And then, Ephesians describes the “armor of God” by asking us to put on the belt of truth; the breastplate of righteousness; the shield of faith; the helmet of salvation; the sword of the Spirit.
Some people don’t like Ephesians, because it tells us that life is serious. Human life is not some meaningless accident, some strange chemical reaction, some empty bubble on a sea of nothingness. The story of the universe is playing out inside each and every one of us. The words we say and the things we do have eternal consequences. Because these eyes do not belong to us—they belong to God. These hands do not belong to us—they belong to God. And everybody and everything we see with these eyes and touch with these hands—they belong to God too.
A few weeks ago somebody told me they didn’t read the Bible because they thought it was boring. Boring? Are you kidding me? If you think the Bible is boring, do yourself a favor and read Ephesians. And don’t skim it like some sort of dime-store novel. Read it slowly. Absorb it. It will probably scare the hell out of you—literally—which is a good thing. Because when all is said and done, life is important. It’s not a game, and the stakes are high. But the good news is that God loves us through the whole drama, through each and every moment of the story.
And if you want to go to heaven; well, according to Ephesians, open your eyes. You’re already there, if your head and heart are in the right place. Think about it. What would heaven be like? How would it be different from life in this world? What would we have God do differently in order to make this heaven?
It seems to me there are four things that would have to happen for a place to be called heaven. First, we would have the freedom to be ourselves. After all, if we did not have any sort of free will, we would be no more than robots. So we would have to be free to make our own decisions.
Second, there would be people to love. It would not be heaven, no matter how wonderful the surroundings, if we were alone. Without people to love, it would be hell.
Third, we would be able to speak to, and be heard by, our Creator at any moment. No matter what was happening, we would know that our Creator was only a prayer away.
And fourth, we would know that in spite of anything that might go wrong, God is ultimately in control. We would have faith that in the end, good wins out over evil.
That’s it. That is what heaven would be like. We would be free, we would have people to love, we would be able to pray, and we would trust God. So I have to ask: What is it we want God to do that God is not already doing, right here, right now? Oh, the world before our eyes is surely not the totality of heaven—heaven, eternity, life everlasting—those are concepts that we can’t begin to get our minds around.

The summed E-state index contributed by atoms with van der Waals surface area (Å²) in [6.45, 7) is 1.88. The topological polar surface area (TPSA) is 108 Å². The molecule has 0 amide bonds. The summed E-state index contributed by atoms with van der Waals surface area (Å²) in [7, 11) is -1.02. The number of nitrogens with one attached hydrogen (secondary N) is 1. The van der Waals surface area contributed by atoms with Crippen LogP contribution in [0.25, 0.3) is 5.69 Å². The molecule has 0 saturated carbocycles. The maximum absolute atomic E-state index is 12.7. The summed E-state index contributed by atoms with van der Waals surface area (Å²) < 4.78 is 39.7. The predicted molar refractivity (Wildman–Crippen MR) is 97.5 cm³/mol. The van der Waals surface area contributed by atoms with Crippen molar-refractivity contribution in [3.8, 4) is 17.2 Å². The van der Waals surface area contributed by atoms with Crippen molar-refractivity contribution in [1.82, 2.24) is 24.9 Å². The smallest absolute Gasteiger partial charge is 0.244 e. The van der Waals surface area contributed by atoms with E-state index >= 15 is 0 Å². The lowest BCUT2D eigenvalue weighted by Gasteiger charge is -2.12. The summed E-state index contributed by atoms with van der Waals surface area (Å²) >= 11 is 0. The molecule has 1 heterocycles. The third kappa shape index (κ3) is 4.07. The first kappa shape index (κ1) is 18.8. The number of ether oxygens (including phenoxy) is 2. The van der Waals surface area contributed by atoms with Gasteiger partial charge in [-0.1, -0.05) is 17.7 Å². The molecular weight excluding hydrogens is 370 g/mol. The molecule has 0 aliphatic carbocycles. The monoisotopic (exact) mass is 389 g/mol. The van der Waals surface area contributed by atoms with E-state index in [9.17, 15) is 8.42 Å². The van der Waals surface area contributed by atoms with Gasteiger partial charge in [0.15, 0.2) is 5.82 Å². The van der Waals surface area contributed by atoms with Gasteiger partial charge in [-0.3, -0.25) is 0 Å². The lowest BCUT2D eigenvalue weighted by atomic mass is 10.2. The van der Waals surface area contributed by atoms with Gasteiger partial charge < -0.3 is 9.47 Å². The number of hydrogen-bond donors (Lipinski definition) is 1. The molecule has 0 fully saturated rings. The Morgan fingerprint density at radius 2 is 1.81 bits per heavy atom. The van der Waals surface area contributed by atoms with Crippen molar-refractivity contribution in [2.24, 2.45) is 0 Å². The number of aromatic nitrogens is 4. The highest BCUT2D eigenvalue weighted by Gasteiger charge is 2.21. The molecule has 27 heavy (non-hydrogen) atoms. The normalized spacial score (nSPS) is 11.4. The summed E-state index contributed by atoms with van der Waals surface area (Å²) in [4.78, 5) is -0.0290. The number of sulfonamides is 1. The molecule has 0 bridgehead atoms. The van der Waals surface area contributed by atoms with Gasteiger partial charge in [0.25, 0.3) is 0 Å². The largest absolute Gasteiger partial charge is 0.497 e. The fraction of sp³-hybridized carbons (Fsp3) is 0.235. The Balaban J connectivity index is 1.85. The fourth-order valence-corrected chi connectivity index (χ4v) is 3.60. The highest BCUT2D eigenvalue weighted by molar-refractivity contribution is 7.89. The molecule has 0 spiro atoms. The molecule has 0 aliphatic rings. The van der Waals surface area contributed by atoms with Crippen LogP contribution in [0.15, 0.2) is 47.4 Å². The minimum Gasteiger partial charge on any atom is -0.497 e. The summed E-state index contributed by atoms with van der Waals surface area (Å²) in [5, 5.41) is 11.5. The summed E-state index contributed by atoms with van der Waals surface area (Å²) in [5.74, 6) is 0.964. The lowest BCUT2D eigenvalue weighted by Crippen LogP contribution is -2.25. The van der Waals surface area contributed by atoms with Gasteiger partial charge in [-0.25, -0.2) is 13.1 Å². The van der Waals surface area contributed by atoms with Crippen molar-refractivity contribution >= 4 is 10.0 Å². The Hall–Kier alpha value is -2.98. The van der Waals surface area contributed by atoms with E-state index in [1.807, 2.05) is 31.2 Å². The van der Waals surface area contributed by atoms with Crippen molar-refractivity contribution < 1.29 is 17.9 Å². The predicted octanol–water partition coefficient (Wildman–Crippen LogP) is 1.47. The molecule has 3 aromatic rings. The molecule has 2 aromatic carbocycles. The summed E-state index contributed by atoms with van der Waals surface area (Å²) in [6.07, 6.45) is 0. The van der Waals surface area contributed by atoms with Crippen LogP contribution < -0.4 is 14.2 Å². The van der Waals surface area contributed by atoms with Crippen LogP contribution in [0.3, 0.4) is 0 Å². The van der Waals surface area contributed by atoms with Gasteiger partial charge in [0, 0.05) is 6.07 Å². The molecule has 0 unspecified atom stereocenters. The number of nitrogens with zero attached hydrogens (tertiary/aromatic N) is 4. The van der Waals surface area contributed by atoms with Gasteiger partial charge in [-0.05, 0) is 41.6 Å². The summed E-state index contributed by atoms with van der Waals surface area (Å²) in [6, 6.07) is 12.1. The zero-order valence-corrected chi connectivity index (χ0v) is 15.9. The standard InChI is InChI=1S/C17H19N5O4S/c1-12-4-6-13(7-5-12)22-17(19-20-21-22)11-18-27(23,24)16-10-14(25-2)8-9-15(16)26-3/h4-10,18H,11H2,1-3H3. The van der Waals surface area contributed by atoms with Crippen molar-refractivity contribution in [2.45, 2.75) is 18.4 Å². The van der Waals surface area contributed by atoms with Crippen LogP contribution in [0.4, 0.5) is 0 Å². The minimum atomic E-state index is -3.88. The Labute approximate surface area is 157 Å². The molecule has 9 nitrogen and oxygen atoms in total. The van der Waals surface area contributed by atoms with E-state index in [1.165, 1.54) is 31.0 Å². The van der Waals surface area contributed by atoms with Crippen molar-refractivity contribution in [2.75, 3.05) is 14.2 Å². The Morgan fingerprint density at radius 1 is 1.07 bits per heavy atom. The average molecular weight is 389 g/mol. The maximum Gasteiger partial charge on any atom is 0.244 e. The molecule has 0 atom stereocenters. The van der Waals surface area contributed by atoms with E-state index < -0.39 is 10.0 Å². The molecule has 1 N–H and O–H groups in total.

But God is holding up God’s end of the deal. God is doing everything necessary to make this the Kingdom of Heaven envisioned by Jesus. We human beings are the ones who are falling down on the job. We are the ones who allow evil into the kingdom, and act as if it is somebody else’s fault. We are the ones who grieve the spirit, day by day, with our bitterness and wrath and anger and wrangling.
Maybe its time we stopped punishing God. Oh, God will love us no matter what—I’m convinced of that. In fact, any questions regarding God’s love were answered at the cross. There can be no question about God’s unfathomable love for us. The only question concerns our love for God. We don’t have to give away everything we own; we don’t have to become martyred saints of the church; all we need do is go joyfully about our lives, and put away our bitterness and wrath and anger and wrangling.
Thank God for church. Really! Thank God for church. This is where we come to arm ourselves. This is where we look the truth squarely in the eye and say, “We can’t do this by ourselves. We can’t stand against the evils within ourselves, let alone the evils out there in the world, without some help.” This is where we come to help one another don the whole armor of God.
And it works! It really does. I honestly believe that the people who gather in this place on Sunday morning, for the purpose of worshipping God, grieve the Spirit of God considerably less than those who do not take the time to do so. We are not perfect, but taking the time to put life in perspective is important, and it pays dividends. It pays dividends in our own lives, and in the lives of those we touch. I believe that when God looks through our eyes and sees the work our hands are doing in creation, there is joy in the heavenly places. And knowing that God’s love is always right here, right now, may we gather in this sacred place, wrapping ourselves in the whole armor of God, giving thanks for every breath, and taking joy in every day.